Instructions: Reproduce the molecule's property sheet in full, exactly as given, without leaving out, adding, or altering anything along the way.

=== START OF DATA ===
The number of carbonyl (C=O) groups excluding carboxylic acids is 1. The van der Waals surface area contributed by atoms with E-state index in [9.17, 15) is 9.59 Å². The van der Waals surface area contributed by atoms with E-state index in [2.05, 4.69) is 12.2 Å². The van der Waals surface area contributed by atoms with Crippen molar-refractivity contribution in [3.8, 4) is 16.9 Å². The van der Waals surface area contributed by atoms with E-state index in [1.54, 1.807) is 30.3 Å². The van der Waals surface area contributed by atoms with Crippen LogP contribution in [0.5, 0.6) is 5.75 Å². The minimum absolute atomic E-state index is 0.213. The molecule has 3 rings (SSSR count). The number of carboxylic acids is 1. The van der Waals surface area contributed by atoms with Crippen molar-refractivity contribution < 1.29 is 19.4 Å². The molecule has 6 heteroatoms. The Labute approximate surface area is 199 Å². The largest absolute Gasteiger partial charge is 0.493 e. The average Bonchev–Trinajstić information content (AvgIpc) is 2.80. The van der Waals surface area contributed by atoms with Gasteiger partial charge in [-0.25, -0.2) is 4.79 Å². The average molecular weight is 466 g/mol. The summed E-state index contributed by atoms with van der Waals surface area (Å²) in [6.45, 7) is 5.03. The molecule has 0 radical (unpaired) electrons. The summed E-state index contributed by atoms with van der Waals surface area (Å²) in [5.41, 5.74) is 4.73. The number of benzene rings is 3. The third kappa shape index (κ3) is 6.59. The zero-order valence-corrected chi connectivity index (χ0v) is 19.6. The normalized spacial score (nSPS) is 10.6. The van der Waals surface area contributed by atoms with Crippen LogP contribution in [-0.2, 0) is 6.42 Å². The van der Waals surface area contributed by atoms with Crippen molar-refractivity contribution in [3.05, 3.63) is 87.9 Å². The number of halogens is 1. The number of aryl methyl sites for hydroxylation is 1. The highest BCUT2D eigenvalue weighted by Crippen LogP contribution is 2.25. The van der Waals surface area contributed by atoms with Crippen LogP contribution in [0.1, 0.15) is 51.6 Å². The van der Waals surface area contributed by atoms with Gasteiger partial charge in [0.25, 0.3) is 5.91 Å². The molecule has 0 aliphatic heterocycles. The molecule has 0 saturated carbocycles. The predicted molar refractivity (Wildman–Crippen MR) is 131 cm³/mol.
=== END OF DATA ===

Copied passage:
The number of carbonyl (C=O) groups excluding carboxylic acids is 1. The van der Waals surface area contributed by atoms with E-state index in [9.17, 15) is 9.59 Å². The van der Waals surface area contributed by atoms with E-state index in [2.05, 4.69) is 12.2 Å². The van der Waals surface area contributed by atoms with Crippen molar-refractivity contribution in [3.8, 4) is 16.9 Å². The van der Waals surface area contributed by atoms with E-state index in [1.54, 1.807) is 30.3 Å². The van der Waals surface area contributed by atoms with Crippen LogP contribution in [0.5, 0.6) is 5.75 Å². The minimum absolute atomic E-state index is 0.213. The molecule has 3 rings (SSSR count). The number of carboxylic acids is 1. The van der Waals surface area contributed by atoms with Crippen molar-refractivity contribution < 1.29 is 19.4 Å². The molecule has 6 heteroatoms. The Labute approximate surface area is 199 Å². The largest absolute Gasteiger partial charge is 0.493 e. The average Bonchev–Trinajstić information content (AvgIpc) is 2.80. The van der Waals surface area contributed by atoms with Gasteiger partial charge in [-0.25, -0.2) is 4.79 Å². The average molecular weight is 466 g/mol. The summed E-state index contributed by atoms with van der Waals surface area (Å²) in [6.45, 7) is 5.03. The molecule has 0 radical (unpaired) electrons. The summed E-state index contributed by atoms with van der Waals surface area (Å²) in [5.41, 5.74) is 4.73. The number of benzene rings is 3. The third kappa shape index (κ3) is 6.59. The zero-order valence-corrected chi connectivity index (χ0v) is 19.6. The normalized spacial score (nSPS) is 10.6. The van der Waals surface area contributed by atoms with Crippen LogP contribution in [-0.2, 0) is 6.42 Å². The van der Waals surface area contributed by atoms with Crippen molar-refractivity contribution in [3.05, 3.63) is 87.9 Å². The number of halogens is 1. The number of aryl methyl sites for hydroxylation is 1. The highest BCUT2D eigenvalue weighted by Crippen LogP contribution is 2.25. The van der Waals surface area contributed by atoms with Crippen LogP contribution in [0.1, 0.15) is 51.6 Å². The van der Waals surface area contributed by atoms with Gasteiger partial charge in [0.25, 0.3) is 5.91 Å². The molecule has 0 aliphatic heterocycles. The molecule has 0 saturated carbocycles. The predicted molar refractivity (Wildman–Crippen MR) is 131 cm³/mol.